What has it been like to transfer your art to physical products? Have you encountered unforeseen problems?

There are a lot of things that I'm learning and it feels like I'm going 1,000 miles an hour because I wear the artist's hat and also the business hat. I have learned about budgeting, I have learned about the quality of products. Diving into that space feels very frightening because it is clearly a foreign language. But the demand and respect of my audience is there. They are just like "We're done! When will it come? What is it? I want it!" They don't even know what it is and want it too.

Also touching something that I have designed or has something in my space that is mine, goes back to when I was a child and I had nothing. So being mature now and having things that are mine and I'm in control is just a very satisfying feeling. But it is also a lot of learning and lots of falling and getting up and growing, and wearing different hats at the same time was a challenge. But I mean, how should I become different and inspire others to do the same if I don't even try?

So it was a very frightening, frightening and exciting & # 39; I want to break every five seconds & # 39; type of trip, but I would not change it at all.


Photo by Amelia Holowaty Krales / The Verge

What is your creative process?

I don't really have one. It is postponing a lot until I get in. Because it doesn't matter how much COVL a company actually is, I am still an artist. And it's not an excuse why I do that, but I have to give myself a lot of room for maneuver. Sometimes I sit here in silence and just take my time, think of my affairs, watch out (my dog) Wifi and then it hits me and then I start working. But if it becomes something that I am stuck with, I go outside, I walk or I walk with him or I build something. I suspect there's a small process, but it's not like, "Oh, I wake up every day at 9:00, I dive in here for an hour and then …" I'm just not that kind of person. So the process is just smoother.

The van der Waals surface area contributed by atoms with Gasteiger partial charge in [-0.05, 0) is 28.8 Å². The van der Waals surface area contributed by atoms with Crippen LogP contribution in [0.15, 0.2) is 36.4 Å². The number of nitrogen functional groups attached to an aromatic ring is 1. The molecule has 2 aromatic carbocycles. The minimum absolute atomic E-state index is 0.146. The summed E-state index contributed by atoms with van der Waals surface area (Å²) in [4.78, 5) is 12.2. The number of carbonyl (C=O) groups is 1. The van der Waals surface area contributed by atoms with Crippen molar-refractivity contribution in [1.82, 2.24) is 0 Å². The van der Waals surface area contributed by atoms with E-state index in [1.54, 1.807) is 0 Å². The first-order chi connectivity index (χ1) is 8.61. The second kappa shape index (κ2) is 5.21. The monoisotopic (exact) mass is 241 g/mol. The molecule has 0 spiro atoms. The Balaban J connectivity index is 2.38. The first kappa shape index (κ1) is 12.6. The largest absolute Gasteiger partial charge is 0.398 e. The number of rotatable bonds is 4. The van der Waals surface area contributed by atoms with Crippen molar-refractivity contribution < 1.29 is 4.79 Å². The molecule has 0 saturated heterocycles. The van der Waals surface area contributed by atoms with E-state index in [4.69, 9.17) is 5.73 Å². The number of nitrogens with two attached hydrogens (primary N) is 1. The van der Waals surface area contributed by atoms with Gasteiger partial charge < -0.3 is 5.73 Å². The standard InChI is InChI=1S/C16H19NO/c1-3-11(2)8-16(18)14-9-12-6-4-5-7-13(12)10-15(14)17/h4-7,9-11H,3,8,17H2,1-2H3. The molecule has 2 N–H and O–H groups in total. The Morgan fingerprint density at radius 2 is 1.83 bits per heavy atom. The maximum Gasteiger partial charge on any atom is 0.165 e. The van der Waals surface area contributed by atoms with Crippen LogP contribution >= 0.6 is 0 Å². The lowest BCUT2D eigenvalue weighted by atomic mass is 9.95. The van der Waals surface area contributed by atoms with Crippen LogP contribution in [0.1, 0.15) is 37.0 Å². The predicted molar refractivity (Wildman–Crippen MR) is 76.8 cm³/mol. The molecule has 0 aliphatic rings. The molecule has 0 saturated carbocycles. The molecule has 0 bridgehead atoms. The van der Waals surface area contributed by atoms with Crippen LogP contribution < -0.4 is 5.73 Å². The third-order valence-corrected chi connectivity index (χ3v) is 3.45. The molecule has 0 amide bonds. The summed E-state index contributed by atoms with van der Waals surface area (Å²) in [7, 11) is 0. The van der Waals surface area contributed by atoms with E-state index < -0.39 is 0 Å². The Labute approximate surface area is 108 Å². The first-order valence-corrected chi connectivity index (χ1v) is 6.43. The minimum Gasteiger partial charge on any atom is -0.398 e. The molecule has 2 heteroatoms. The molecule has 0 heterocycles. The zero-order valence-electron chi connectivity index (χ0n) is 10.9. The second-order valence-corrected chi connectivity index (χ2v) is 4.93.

What software do you use?

I use Procreate when I am traveling or for illustrations that I have to do. If I have to work in Illustrator but still want to use my iPad, I use this app called Astropad. This allows you to attach your iPad to your computer so that you can use it as a drawing tablet. And of course your standard Adobe software. Photoshop and Illustrator are my two most important, although I use Premiere and After Effects from time to time.


Photo by Amelia Holowaty Krales / The Verge

How did having a manager affect your business and creativity? When do you think getting a manager makes sense for someone?

If you want a manager in your corner who sees your value and you don't even have to worry about the manager's business, this is a huge stress reliever because you know that part of your business is being arranged in your life. Now I can just frolic and be the artist I always wanted to be and work on opportunities and then be able to have someone to bounce along with. It took three years before I understood the workflow and understood what I wanted a manager for before I got there. It was a link.

For digital artists or only artists in general, they just have to be patient. If you have nothing to do or you don't have a client base or any form of traction, your manager won't use it because managers aren't looking for opportunities here. They simply help you to implement the opportunity and see through it in the admin position. I think it's just a lot of patience, and people don't have that nowadays, they just want to get rid of it.

How can digital artists expand their game from posting on Instagram to brand partnerships?

To think it up, you have to appear in your own life and in your own profession. If you feel that you are stuck or if you feel that customers do not hire you, that is fine. Do things you want to do and make things that you love. And that's what I always said in the beginning. I always created and still do every project that I had in my hands. I think that people misunderstand that their ultimate goal is that they want to be rented.

What is your craft? What is your purpose? How's your voice? What is your style? What makes you happy? If you pursue that goal, what will you make different from any other artist? So I think it just builds your goal and makes things to make you happy. That is a game changer. People don't do that anymore. People are very trend-oriented. Creating for yourself must always be the first for something else.